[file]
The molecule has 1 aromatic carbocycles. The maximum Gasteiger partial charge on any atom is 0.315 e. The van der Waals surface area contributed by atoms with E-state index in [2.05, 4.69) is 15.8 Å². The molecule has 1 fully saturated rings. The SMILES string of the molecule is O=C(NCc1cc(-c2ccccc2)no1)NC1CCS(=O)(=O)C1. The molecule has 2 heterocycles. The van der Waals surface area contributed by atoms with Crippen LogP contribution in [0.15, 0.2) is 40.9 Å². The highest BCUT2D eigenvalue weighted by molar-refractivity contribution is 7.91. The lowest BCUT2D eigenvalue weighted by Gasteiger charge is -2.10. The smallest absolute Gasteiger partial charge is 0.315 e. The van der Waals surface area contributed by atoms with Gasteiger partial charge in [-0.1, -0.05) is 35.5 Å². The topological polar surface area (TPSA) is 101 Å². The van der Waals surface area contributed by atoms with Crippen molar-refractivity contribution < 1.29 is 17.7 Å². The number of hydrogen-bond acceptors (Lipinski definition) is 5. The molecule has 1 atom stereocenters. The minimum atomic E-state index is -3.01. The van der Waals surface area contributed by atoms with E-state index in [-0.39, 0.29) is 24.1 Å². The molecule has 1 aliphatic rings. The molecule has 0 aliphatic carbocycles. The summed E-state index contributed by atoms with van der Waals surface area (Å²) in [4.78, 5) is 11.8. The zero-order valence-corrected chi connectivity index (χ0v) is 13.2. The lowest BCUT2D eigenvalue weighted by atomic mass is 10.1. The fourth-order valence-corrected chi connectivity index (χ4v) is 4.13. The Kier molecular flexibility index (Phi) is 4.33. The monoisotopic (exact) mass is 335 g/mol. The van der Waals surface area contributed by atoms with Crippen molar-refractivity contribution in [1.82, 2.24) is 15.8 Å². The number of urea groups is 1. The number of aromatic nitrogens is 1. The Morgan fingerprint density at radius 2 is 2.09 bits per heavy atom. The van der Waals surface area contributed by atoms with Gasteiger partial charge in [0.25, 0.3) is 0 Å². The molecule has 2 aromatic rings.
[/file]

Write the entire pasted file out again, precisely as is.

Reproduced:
The molecule has 1 aromatic carbocycles. The maximum Gasteiger partial charge on any atom is 0.315 e. The van der Waals surface area contributed by atoms with E-state index in [2.05, 4.69) is 15.8 Å². The molecule has 1 fully saturated rings. The SMILES string of the molecule is O=C(NCc1cc(-c2ccccc2)no1)NC1CCS(=O)(=O)C1. The molecule has 2 heterocycles. The van der Waals surface area contributed by atoms with Crippen LogP contribution in [0.15, 0.2) is 40.9 Å². The highest BCUT2D eigenvalue weighted by molar-refractivity contribution is 7.91. The lowest BCUT2D eigenvalue weighted by Gasteiger charge is -2.10. The smallest absolute Gasteiger partial charge is 0.315 e. The van der Waals surface area contributed by atoms with Gasteiger partial charge in [-0.1, -0.05) is 35.5 Å². The topological polar surface area (TPSA) is 101 Å². The van der Waals surface area contributed by atoms with Crippen molar-refractivity contribution < 1.29 is 17.7 Å². The number of hydrogen-bond acceptors (Lipinski definition) is 5. The molecule has 1 atom stereocenters. The minimum atomic E-state index is -3.01. The van der Waals surface area contributed by atoms with E-state index in [-0.39, 0.29) is 24.1 Å². The molecule has 1 aliphatic rings. The molecule has 0 aliphatic carbocycles. The summed E-state index contributed by atoms with van der Waals surface area (Å²) in [4.78, 5) is 11.8. The zero-order valence-corrected chi connectivity index (χ0v) is 13.2. The lowest BCUT2D eigenvalue weighted by atomic mass is 10.1. The fourth-order valence-corrected chi connectivity index (χ4v) is 4.13. The Kier molecular flexibility index (Phi) is 4.33. The monoisotopic (exact) mass is 335 g/mol. The van der Waals surface area contributed by atoms with Crippen molar-refractivity contribution in [1.82, 2.24) is 15.8 Å². The number of urea groups is 1. The number of aromatic nitrogens is 1. The Morgan fingerprint density at radius 2 is 2.09 bits per heavy atom. The van der Waals surface area contributed by atoms with Gasteiger partial charge in [0.25, 0.3) is 0 Å². The molecule has 2 aromatic rings.